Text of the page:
#1**+2 **

First One: Looks like a cosine wave inverted (multiplied by -1) and the AMPLITUDE is reduced by 1/2

soooo: -1/2 cos x

2: Frequency is 1/period period is pi frequency then would be 1/pi

3: Looks like a sine wave but the period is pi .....so the frequency is DOUBLED

sooooo: sin 2x

4: Similar to #3 the frequency is doubled (2x) so the period is HALVED to pi

ElectricPavlov
Jan 19, 2018

#1**+2 **

Best Answer

First One: Looks like a cosine wave inverted (multiplied by -1) and the AMPLITUDE is reduced by 1/2

soooo: -1/2 cos x

2: Frequency is 1/period period is pi frequency then would be 1/pi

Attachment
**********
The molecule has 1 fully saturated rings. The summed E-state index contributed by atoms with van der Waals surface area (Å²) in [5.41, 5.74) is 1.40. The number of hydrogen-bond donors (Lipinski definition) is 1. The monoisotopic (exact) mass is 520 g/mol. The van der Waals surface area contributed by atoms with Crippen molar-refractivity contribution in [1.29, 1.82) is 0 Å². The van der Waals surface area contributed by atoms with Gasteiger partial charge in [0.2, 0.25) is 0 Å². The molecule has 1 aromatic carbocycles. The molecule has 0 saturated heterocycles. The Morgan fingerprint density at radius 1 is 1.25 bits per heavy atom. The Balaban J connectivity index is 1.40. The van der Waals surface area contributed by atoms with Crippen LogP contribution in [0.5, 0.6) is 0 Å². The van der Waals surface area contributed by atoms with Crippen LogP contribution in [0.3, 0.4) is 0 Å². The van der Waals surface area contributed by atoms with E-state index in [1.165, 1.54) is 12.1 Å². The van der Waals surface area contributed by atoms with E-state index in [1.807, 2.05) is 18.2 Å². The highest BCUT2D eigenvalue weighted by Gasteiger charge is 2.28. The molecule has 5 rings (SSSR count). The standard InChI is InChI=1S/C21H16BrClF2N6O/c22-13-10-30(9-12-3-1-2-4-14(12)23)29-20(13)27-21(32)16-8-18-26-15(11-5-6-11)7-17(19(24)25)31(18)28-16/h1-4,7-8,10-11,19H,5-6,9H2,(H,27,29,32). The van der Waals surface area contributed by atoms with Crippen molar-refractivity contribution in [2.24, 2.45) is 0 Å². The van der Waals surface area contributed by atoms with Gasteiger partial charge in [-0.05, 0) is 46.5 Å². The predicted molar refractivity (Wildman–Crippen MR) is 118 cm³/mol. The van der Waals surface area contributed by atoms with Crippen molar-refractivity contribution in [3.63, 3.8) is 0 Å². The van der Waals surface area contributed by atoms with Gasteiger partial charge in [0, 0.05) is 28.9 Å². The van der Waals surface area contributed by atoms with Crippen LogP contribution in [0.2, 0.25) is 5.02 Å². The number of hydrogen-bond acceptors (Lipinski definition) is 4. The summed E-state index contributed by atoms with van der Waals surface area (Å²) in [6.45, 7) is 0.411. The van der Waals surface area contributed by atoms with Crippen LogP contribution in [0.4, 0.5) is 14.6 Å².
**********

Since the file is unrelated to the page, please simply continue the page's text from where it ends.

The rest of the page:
3: Looks like a sine wave but the period is pi .....so the frequency is DOUBLED

sooooo: sin 2x

4: Similar to #3 the frequency is doubled (2x) so the period is HALVED to pi

ElectricPavlov
Jan 19, 2018

#2**+1 **

\(y=a* cos[n(\theta+p) ]+ L\)

Amplitude =a

phase shift = p (units in the NEGATIVE direction - opposite direction to what most people expect)

wave length \(\lambda = \frac{2\pi}{n}\)

L is the vertical shift

SO CONSIDER

\(y=1.8cos(3\theta+\frac{\pi}{2})-1.5\\ rewrite\;\; as \\ y=1.8cos(3[\theta+\frac{\pi}{6}])-1.5\\\)

It has the basic \(y=cos(\theta) \)shape.

wavelength = \(\frac{2\pi}{3}\)

Phase (horizontal) shift =\( \frac{\pi}{6}\;\)units in the __negative__ direction

Amplitude =1.8

Vertical shift is 1.5 units DOWN

check

Here is the graph.

You can play iwth the circles on the left to see how I 'developed' the graph

Melody
Jan 22, 2018